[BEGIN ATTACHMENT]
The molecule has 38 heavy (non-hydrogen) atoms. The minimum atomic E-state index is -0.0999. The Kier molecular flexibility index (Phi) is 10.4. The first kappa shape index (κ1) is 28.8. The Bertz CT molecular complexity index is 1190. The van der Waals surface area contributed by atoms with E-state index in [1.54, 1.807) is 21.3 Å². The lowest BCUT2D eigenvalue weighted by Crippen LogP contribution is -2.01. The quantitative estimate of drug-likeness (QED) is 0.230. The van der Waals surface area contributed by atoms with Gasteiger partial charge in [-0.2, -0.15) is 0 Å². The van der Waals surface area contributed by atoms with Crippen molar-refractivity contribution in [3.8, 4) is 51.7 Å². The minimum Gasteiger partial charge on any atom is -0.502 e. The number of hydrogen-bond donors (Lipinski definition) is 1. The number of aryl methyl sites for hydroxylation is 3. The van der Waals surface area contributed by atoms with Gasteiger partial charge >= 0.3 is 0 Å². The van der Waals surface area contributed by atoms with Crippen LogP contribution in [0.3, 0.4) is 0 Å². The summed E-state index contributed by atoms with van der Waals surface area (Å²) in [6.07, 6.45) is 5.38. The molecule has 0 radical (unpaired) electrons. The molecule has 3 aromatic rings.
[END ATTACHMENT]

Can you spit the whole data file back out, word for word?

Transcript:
The molecule has 38 heavy (non-hydrogen) atoms. The minimum atomic E-state index is -0.0999. The Kier molecular flexibility index (Phi) is 10.4. The first kappa shape index (κ1) is 28.8. The Bertz CT molecular complexity index is 1190. The van der Waals surface area contributed by atoms with E-state index in [1.54, 1.807) is 21.3 Å². The lowest BCUT2D eigenvalue weighted by Crippen LogP contribution is -2.01. The quantitative estimate of drug-likeness (QED) is 0.230. The van der Waals surface area contributed by atoms with Gasteiger partial charge in [-0.2, -0.15) is 0 Å². The van der Waals surface area contributed by atoms with Crippen molar-refractivity contribution in [3.8, 4) is 51.7 Å². The minimum Gasteiger partial charge on any atom is -0.502 e. The number of hydrogen-bond donors (Lipinski definition) is 1. The number of aryl methyl sites for hydroxylation is 3. The van der Waals surface area contributed by atoms with Gasteiger partial charge >= 0.3 is 0 Å². The van der Waals surface area contributed by atoms with Crippen LogP contribution in [0.3, 0.4) is 0 Å². The summed E-state index contributed by atoms with van der Waals surface area (Å²) in [6.07, 6.45) is 5.38. The molecule has 0 radical (unpaired) electrons. The molecule has 3 aromatic rings.